Whatever Happened to New Math, anyway?

Whatever happened to “New Math?”

I remember eighth grade because it was the year that America rolled out a new approach to learning called New Math. It was an epic failure in my small, mostly rural school. Why? It wasn’t “normal” math.

There were ideas such as Base 2 and pictographs of odd squiggly lines that looked like hieroglyphics. The teacher hated New Math. Our parents hated New Math. So, it could only follow that so did my classmates and I.

I don’t know this for a fact but I suspect no professional development existed for the teacher in my small high school. So, we pushed our way through a year in a book that seemed to make no sense to anyone.

I imagine no one was more frustrated than the teacher who faced our quizzical faces every day.

Eventually, we were handed back our old, tattered texts with all the prior years of student names written neatly in a column so we wouldn’t mix books up or claim one that wasn’t ours. We went back to writing out answers to decontextualized procedures we had copied on Blue Horse lined notebook paper, mindlessly memorizing math steps, and replicating responses to problems from examples embedded in the text. Most of us never thought deeply about math because we could add, subtract, multiply and divide using mindless procedures that never allowed us to do much more than that. We were so dependent upon the formulas.

Whatever happened to New Math?

Today, much of what teachers tried to introduce in the 1960s and again in the late 80s is considered effective math teaching by mathematicians and math educators who understand what is essential to truly becoming math literate. They know that memorizing procedures and writing out problems that simply follow a formula doesn’t lead to mathematical understanding or thinking. They understand that interactive resources, especially manipulatives, help build conceptual understanding which is foundational to using math well. They come from a philosophy that mathematical thinking ideally pushes a complexity of understanding critical to deep learning processes in math.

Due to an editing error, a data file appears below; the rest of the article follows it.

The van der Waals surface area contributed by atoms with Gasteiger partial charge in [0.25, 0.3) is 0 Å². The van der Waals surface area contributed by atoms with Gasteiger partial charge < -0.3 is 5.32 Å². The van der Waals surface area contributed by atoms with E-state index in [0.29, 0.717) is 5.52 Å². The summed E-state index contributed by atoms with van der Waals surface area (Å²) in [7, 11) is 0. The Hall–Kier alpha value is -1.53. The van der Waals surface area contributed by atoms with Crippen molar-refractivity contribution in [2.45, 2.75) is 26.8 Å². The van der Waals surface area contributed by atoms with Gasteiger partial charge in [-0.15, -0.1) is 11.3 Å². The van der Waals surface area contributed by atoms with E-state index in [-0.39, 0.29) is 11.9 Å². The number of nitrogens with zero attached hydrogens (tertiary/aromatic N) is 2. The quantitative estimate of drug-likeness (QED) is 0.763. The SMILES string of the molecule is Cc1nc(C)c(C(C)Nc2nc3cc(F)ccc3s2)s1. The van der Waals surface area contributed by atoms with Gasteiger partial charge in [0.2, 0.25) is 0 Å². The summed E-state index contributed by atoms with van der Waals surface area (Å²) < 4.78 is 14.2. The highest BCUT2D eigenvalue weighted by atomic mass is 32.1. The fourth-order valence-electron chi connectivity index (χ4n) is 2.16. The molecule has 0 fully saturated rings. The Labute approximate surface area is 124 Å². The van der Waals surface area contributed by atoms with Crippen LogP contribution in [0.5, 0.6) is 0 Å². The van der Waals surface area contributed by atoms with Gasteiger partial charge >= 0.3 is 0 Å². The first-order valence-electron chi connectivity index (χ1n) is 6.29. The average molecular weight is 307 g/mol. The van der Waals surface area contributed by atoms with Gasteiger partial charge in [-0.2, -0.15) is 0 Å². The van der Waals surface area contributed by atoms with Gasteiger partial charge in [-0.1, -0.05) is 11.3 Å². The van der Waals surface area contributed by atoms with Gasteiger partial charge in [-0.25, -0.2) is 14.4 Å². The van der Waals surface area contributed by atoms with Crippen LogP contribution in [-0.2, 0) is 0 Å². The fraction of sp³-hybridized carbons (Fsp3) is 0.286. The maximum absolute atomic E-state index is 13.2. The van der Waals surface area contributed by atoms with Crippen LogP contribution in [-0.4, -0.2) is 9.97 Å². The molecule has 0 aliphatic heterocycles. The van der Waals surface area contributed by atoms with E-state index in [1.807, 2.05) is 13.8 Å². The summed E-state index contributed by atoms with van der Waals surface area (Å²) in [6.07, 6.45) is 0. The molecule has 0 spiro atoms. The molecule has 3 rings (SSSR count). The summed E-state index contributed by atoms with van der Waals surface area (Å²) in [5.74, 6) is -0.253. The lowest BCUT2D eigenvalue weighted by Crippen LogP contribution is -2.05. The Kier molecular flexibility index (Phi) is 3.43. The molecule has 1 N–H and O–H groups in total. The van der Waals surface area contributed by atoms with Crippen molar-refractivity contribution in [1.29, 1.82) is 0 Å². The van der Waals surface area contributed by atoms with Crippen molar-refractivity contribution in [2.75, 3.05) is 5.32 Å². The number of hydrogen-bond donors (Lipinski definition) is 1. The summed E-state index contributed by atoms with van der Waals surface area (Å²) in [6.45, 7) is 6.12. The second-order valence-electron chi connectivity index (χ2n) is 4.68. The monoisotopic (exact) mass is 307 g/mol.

So why is much of math teaching today still focused on learning math just about in the same way I learned math with the exception of that one short 8th grade stint? Why do we still focus on procedures that take so much time kids get little computational thinking, conceptual understanding, and complex problem-solving?

1) We know we have far too many discrete math standards specified by states and these are taught and tested with little context and little time to slow down and build conceptual understanding. That’s just one reason why the formal and informal politics of math continues to fail the nation’s learners of today.

2) We also know that generations of teachers and parents are still enamored with how they learned math. The methods of their youth from flash cards to “borrow and carry” are what they know as learning math. Changing traditions in America’s approach to learning math has been difficult if not darn near impossible.

3) Curriculum, assessment, and instruction in math needs to be imagined through a zero-based design model. This means starting from scratch. In a nation where education is politics, competency in mathematics is inaccessible to most adults, and getting any kind of agreement to change is next to impossible, there’s not much hope that the why what, and how of teaching math will shift.

4) We seldom put in the time and distance to change practice. To teach math differently means developing adult competence and understanding. It means coaching with math specialists who bring empathy to peers and not just knowledge. It means time to plan, practice, reflect, and redo the hard work of teaching math. It means commitment to resources whether it’s manipulatives or professional support.

So, the question I put on the page this afternoon?

Do we continue to admire the problem or do we do something to change the path? I can only say when I look at what our kids learn in and about math, I am reminded of something the late Bill Glasser once said, “if something isn’t working, consider that you can stop doing it.”

What math practices should we stop doing? What should we start? Your turn

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